I'm sitting with a few family members by the banks of a river, waiting for a table to open up in the cafe nearby. In my mind, I'm listening carefully to what's being said, content to pay attention rather than blab. Then someone nudges me. "Are you okay? You seem kind of sullen." Memo to myself: I gotta figure out a way to be both quiet and positive (from the outside).
Hands down, my best ideas come from allowing my mind to quiet down. Sit in a chair and space out, take a walk, ride a bike, or just lie on your back and stare up into the sky. And, yes, turn off your phone.
My friend Don Peppers just published a spectacular piece that argues most creativity is the result of combining diverse perspectives (i.e. importing them from others, or exporting your own). So if you need a better idea, bring in people with different perspectives than you have. If you want to leverage your own ideas, try moving into new areas where your experiences will enable you to offer a fresh perspective.
Geoff Colvin writes in Fortune: The evidence is clear that the most effective groups are those whose members most strongly possess the most essentially, deeply human abilities—empathy above all, social sensitivity, storytelling, collaborating, solving problems together, building relationships.
Sometimes deadline pressures force me to write quickly, seemingly without much thought or care. I often feel a pang of regret for publishing what can feel like a half-baked idea. But these pieces often find an enthusiastic audience, probably because they are more from the heart than other more calculated and polished efforts.
In the middle of a busy day, I had to take three hours to pick up some boxes for my daughter. With lots of work to do, I must admit to feeling a pang of stress at having to stop and perform a routine task. But I got to spend two of those three hours with my daughter, and that was worth far more to me than being a bit more efficient at work.
Instead of invoking abstract ideals, the most effective leaders communicate their visions using image-based words. So writes Andrew M. Carton in HBR. Here are some of his examples: Winston Churchill’s snapshot of a future in which the Allied forces would “fight in the fields and in the streets”... John F. Kennedy’s vision of “landing a man on the moon”... and Martin Luther King Jr.’s dream in which “the sons of former slaves and the sons of former slaveowners will be able to sit down together.” Thanks to Adam Grant for the tip.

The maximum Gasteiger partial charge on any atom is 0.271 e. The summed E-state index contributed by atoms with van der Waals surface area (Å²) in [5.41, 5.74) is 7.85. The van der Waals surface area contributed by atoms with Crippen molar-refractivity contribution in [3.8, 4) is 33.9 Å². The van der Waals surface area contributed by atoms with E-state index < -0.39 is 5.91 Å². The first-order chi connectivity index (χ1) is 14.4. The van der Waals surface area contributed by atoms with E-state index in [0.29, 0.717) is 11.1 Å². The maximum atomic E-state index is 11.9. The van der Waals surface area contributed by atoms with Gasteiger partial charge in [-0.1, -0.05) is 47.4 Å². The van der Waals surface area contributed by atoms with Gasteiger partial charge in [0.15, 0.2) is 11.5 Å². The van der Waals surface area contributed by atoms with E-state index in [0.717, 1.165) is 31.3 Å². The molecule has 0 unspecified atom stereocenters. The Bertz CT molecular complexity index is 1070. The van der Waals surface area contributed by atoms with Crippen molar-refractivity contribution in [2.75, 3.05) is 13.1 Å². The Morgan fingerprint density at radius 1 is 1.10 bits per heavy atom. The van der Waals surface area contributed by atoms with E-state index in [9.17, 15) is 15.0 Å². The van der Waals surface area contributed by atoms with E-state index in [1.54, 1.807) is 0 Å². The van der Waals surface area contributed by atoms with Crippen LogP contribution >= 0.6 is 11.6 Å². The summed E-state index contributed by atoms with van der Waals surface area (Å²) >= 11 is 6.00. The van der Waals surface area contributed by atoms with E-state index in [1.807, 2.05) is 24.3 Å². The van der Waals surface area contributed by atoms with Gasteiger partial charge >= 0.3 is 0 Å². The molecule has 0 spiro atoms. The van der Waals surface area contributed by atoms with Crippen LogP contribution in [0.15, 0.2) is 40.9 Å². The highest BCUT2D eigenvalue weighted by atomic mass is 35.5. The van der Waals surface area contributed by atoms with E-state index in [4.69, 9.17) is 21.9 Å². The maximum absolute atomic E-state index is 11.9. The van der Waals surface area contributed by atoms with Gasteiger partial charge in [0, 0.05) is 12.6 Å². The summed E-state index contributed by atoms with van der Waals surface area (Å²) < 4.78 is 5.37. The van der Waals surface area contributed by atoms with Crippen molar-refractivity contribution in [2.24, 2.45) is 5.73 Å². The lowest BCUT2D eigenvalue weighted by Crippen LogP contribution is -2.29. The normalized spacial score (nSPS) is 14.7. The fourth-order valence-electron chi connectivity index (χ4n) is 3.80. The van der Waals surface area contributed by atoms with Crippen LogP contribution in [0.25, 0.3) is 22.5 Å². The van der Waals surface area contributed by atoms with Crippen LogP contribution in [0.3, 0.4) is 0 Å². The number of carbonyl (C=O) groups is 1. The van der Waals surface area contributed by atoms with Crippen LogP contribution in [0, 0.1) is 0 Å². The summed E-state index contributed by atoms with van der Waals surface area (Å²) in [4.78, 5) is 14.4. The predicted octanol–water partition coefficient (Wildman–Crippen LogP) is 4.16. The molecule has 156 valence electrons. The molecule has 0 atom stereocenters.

Yesterday I took a break from work, biked down to the river and grabbed a kayak. The wind was howling onshore, and after a few minutes I realized it would be impossible to complete my intended route. But I had already set my mind on reaching a certain distant buoy, so I went for the buoy anyway. It was a long, hard paddle with no purpose... other than to practice tenacity. My reward was a very quick, very fun paddle home.
I just shifted the focus of my long-neglected blog. Instead of occasional articles on social media, I'm publishing a brief summary of the smartest thing I learned yesterday. But everything beyond this post is the OLD blog...
I can predict with near flawless accuracy which of my clients will succeed at "content marketing", by which they mean using social media to attract new clients.
- Make a long-term commitment to publish on a regular basis, such as once a week.
- Never get too busy to approve - or comment publicly on - their next article.
- Focus on serving more than selling. (Revenue is a "symptom" of being good at serving others.)
- Stress quality, not quantity.
In theory, as a ghostwriter of social media articles, I compete with hundreds of thousands of sources for cheap content. You can pay $25 for a 500-word article. In reality, that is a different space entirely. You can't sell high-end services with cheap content, because it is generic.
To say this another way, most content marketing programs fail because they:
- Are too short or half-hearted
- Have big gaps with no new content
- Suffer from incessant self-promotion
- Read as though they were written by a 19-year-old who has never run a business, which is precisely what happened
Here's how to succeed:
- Commit to publish at least one article a week for a year.
- Make sure every piece is intelligent, original and useful to readers.
- Limit every article to ONE message.
- Stick with the 500 to 700 word range. Less than 500 words is a bit superficial; more than 700 words lowers the odds that a reader will finish - and share - your article.
If you want to succeed, just use my Contact form. I'd be glad to help you.
Since most readers are over the age of seven, here's a quick reminder of how a seesaw works. You sit on one end, and another person sits at the other. You use your feet to push your side up in the air, which makes the other person's side go down. Then the other person does the same, and your side goes down. You keep taking turns until one of you gets bored, falls off, or has to go home and take a nap.